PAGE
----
Under the direction of Cruz-Aedo and Brantley, Spanish-speaking students were no longer punished for using their native language on public school grounds. In the classroom, both Anglo and Mexican American students were instructed in roughly equal amounts of English and Spanish with no attempt to segregate the children on any basis. Additionally, United ISD teachers were no longer reprimanded for speaking Spanish on campus. Over the next four years the program—the second of its kind in the United States—was gradually extended beyond the first grade and expanded to other schools in the district. When federal support for bilingual education became widely available as a result of the Elementary and Secondary Education Act, school districts throughout Texas began their own programs based on the methods developed by United ISD. As program director, Cruz-Aedo’s primary role was to develop program outlines and curriculum, supervise classroom instruction, and develop teaching aids. He also conducted numerous research trips to Mexico to locate texts, manuals, teaching aids, and testing materials, many of them based on inexpensive texts supplied by the Mexican government. In 1968 Cruz-Aedo became a consultant for the Laredo Independent School District after that district decided to implement its own bilingual education program using Title VII federal funding. That summer he also worked with Theodore Andersson at the University of Texas at Austin’s first Bilingual Institute to help train teachers planning to use bilingual teaching methods in the coming school year. In 1969 Cruz-Aedo relocated to Austin to work for the Texas Education Agency as a consultant and program director in the Office of International and Bilingual Education. In this capacity he traveled the state to conduct workshops and professional development seminars, evaluate the implementation of bilingual programs by local school districts, and develop statewide bilingual curriculum. His efforts to compile and present reports on the subject to state policymakers was instrumental in the passage of the Bilingual Education and Training Act of 1973, which required all Texas elementary public schools with twenty or more children of limited English ability to provide bilingual instruction.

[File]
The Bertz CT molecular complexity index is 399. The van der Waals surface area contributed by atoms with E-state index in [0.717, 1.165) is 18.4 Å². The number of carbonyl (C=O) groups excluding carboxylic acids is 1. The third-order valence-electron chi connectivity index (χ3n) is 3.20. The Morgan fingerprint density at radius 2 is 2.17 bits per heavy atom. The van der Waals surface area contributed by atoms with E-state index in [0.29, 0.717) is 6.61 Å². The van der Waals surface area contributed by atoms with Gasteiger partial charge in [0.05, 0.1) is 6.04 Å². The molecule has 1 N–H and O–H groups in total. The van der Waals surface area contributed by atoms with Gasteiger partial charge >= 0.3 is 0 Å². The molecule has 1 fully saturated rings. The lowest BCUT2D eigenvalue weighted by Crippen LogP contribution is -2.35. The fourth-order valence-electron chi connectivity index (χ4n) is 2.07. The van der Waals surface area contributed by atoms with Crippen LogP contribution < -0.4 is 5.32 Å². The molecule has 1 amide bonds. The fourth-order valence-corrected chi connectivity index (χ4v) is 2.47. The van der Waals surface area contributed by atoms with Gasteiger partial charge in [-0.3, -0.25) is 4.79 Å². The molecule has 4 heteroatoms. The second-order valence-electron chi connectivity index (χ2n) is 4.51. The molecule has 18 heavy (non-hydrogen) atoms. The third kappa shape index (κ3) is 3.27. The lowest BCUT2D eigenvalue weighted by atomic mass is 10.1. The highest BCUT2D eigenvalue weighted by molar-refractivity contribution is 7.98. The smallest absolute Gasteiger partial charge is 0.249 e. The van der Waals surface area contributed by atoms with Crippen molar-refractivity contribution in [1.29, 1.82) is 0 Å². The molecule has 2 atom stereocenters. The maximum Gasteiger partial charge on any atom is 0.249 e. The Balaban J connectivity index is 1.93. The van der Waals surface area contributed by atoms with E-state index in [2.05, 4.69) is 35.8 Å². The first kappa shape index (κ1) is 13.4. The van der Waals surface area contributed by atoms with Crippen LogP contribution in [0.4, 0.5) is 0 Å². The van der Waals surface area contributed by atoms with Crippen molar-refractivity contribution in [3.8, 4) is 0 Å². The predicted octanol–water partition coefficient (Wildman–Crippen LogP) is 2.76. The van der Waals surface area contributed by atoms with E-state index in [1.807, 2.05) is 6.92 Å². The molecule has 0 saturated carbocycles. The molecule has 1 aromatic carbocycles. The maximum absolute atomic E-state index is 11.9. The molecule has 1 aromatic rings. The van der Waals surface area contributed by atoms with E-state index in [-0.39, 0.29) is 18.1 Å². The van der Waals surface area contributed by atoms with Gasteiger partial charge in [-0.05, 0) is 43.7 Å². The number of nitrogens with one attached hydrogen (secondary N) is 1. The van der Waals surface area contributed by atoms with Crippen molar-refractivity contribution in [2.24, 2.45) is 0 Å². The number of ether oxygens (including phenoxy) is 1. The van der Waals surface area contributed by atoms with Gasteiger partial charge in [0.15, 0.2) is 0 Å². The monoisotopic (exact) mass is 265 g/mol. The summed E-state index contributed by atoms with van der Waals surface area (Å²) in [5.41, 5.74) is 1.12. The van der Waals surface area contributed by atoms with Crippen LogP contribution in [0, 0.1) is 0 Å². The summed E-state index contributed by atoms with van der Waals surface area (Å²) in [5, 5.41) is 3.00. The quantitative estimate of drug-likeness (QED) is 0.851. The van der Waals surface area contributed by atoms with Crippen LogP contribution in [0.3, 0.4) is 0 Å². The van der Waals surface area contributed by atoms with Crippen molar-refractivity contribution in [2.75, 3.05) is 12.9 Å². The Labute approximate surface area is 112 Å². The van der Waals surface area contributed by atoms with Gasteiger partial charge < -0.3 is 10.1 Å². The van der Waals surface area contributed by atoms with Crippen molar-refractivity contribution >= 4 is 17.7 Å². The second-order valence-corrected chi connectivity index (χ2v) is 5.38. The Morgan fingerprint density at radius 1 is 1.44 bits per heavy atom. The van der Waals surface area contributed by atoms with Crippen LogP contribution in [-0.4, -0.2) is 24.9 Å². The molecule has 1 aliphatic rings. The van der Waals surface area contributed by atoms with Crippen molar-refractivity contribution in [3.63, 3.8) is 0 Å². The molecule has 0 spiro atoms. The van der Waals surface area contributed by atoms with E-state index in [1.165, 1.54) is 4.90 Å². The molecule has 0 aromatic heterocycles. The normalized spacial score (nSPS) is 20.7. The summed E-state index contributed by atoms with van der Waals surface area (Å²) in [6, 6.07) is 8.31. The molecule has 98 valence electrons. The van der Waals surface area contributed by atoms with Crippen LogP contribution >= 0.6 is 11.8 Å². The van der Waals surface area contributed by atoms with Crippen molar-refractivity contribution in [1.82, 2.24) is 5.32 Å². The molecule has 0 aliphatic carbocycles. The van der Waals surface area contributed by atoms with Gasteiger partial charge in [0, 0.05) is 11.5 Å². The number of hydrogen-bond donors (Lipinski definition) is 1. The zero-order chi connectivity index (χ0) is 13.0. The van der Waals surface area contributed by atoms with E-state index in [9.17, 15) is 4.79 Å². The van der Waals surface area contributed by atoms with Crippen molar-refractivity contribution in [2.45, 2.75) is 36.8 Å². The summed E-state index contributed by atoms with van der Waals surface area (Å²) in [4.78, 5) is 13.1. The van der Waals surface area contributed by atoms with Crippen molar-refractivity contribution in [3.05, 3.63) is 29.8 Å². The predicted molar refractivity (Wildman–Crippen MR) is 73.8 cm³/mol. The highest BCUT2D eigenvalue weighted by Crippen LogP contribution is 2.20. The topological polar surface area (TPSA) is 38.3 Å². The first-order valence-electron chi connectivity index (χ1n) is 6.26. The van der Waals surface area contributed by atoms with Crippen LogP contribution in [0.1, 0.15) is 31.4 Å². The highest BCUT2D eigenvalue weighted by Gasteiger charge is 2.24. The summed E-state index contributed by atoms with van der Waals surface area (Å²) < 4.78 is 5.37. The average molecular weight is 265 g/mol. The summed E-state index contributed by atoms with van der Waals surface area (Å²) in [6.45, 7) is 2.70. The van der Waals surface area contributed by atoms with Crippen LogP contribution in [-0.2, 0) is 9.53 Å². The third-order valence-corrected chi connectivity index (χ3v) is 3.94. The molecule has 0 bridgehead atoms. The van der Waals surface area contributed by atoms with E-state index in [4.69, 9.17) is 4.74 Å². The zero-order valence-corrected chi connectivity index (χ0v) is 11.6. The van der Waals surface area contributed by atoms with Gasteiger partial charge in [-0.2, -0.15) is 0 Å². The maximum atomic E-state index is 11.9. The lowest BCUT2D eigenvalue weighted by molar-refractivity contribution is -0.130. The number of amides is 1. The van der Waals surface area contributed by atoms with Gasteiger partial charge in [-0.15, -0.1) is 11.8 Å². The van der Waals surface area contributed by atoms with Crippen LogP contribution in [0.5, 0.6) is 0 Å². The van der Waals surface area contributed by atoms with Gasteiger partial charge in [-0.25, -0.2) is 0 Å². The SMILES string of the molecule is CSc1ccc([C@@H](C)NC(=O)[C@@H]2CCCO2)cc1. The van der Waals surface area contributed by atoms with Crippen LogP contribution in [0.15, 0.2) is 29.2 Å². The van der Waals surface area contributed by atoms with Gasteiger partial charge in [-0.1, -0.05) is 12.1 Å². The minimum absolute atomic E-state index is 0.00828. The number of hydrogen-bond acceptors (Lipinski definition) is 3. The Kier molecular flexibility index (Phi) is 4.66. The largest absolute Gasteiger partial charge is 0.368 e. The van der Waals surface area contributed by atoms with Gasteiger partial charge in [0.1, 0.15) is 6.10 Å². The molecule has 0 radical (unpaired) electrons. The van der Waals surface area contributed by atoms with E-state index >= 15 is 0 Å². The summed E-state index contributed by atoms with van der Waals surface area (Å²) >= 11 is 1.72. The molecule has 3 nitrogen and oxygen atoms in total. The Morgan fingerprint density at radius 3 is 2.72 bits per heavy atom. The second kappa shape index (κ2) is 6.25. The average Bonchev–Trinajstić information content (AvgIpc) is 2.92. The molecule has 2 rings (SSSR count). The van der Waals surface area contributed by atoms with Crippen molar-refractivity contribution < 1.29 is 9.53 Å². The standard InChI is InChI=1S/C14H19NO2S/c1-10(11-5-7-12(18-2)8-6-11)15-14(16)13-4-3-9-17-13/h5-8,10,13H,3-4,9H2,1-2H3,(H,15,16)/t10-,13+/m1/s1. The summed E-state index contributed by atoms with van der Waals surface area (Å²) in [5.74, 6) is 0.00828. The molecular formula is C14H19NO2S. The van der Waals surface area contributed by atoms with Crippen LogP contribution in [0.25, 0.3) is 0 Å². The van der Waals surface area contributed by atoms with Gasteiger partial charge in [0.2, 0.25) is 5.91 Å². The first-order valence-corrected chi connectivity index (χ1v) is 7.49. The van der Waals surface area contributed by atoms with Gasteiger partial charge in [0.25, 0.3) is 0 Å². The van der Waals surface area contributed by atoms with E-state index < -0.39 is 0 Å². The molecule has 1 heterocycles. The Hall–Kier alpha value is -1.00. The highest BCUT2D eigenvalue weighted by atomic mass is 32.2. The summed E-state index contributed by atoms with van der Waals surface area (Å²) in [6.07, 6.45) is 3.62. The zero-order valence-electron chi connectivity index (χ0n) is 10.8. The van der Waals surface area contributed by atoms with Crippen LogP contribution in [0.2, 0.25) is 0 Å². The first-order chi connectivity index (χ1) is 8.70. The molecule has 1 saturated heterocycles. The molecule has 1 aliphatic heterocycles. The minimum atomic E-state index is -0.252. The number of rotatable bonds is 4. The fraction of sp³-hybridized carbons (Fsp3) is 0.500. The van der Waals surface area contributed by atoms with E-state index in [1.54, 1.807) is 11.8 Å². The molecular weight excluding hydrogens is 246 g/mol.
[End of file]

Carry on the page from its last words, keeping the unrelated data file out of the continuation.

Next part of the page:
Cruz-Aedo retired from the TEA in the early 1970s but continued to work part-time as a bilingual education consultant and as an adjunct at Southern Methodist University and Texas A&M University–Commerce. He continued to give lectures at SMU until 1992. Over the course of his career, Cruz-Aedo’s professional memberships included the National Association for Bilingual Education, the National Education Association, the Southwest Council for Bilingual Education, and the Texas Association for Bilingual Education. In addition, he was a member of the International Good Neighbor Council and president of the Laredo chapter of Optimist International. He received various recognitions and honors for his work in the field of education, including a lifetime achievement award from the Texas Association for Bilingual Education.
Victor Manuel Cruz-Aedo died on September 16, 2003, only four hours after his wife. Funeral services were held at Emmanuel United Methodist Church in Austin, Texas, and he was buried at Cook-Walden/Forest Oaks Memorial Park in Austin.
Austin American-Statesman, September 18, 2003. Robert L. Hardgrave and Santiago Hinojosa, The Politics of Bilingual Education: A Study of Four Southwest Texas Communities (Manchaca: Sterling Swift Publishing Co., 1975). Laredo Times, August 14, 1960; September 30, 1960; March 24, 1961; November 1, 1961. Laredo Morning Times, January 15, 2000. Alma Pandya and William Pulte, “Una Entrevista Con Victor Cruz-Aedo,” TABE Journal 7 (Spring 2003). San Antonio Express and News, July 10, 1966.
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Uploaded on January 30, 2018. Modified on February 3, 2018. Published by the Texas State Historical Association.